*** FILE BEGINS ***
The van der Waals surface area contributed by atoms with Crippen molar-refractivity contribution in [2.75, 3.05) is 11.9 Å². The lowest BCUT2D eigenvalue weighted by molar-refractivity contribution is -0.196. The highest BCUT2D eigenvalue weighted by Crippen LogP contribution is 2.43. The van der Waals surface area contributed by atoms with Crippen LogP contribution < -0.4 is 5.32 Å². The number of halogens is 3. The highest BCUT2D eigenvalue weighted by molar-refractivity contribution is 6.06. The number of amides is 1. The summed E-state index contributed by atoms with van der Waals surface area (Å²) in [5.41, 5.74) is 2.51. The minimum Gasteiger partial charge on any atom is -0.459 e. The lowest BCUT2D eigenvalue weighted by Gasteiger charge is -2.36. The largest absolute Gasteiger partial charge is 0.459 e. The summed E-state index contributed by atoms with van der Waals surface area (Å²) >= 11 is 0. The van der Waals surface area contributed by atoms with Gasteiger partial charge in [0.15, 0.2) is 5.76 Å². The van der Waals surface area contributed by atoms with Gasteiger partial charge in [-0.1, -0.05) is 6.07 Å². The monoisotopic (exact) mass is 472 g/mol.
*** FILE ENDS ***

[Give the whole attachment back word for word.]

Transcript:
The van der Waals surface area contributed by atoms with Crippen molar-refractivity contribution in [2.75, 3.05) is 11.9 Å². The lowest BCUT2D eigenvalue weighted by molar-refractivity contribution is -0.196. The highest BCUT2D eigenvalue weighted by Crippen LogP contribution is 2.43. The van der Waals surface area contributed by atoms with Crippen LogP contribution < -0.4 is 5.32 Å². The number of halogens is 3. The highest BCUT2D eigenvalue weighted by molar-refractivity contribution is 6.06. The number of amides is 1. The summed E-state index contributed by atoms with van der Waals surface area (Å²) in [5.41, 5.74) is 2.51. The minimum Gasteiger partial charge on any atom is -0.459 e. The lowest BCUT2D eigenvalue weighted by Gasteiger charge is -2.36. The largest absolute Gasteiger partial charge is 0.459 e. The summed E-state index contributed by atoms with van der Waals surface area (Å²) >= 11 is 0. The van der Waals surface area contributed by atoms with Gasteiger partial charge in [0.15, 0.2) is 5.76 Å². The van der Waals surface area contributed by atoms with Gasteiger partial charge in [-0.1, -0.05) is 6.07 Å². The monoisotopic (exact) mass is 472 g/mol.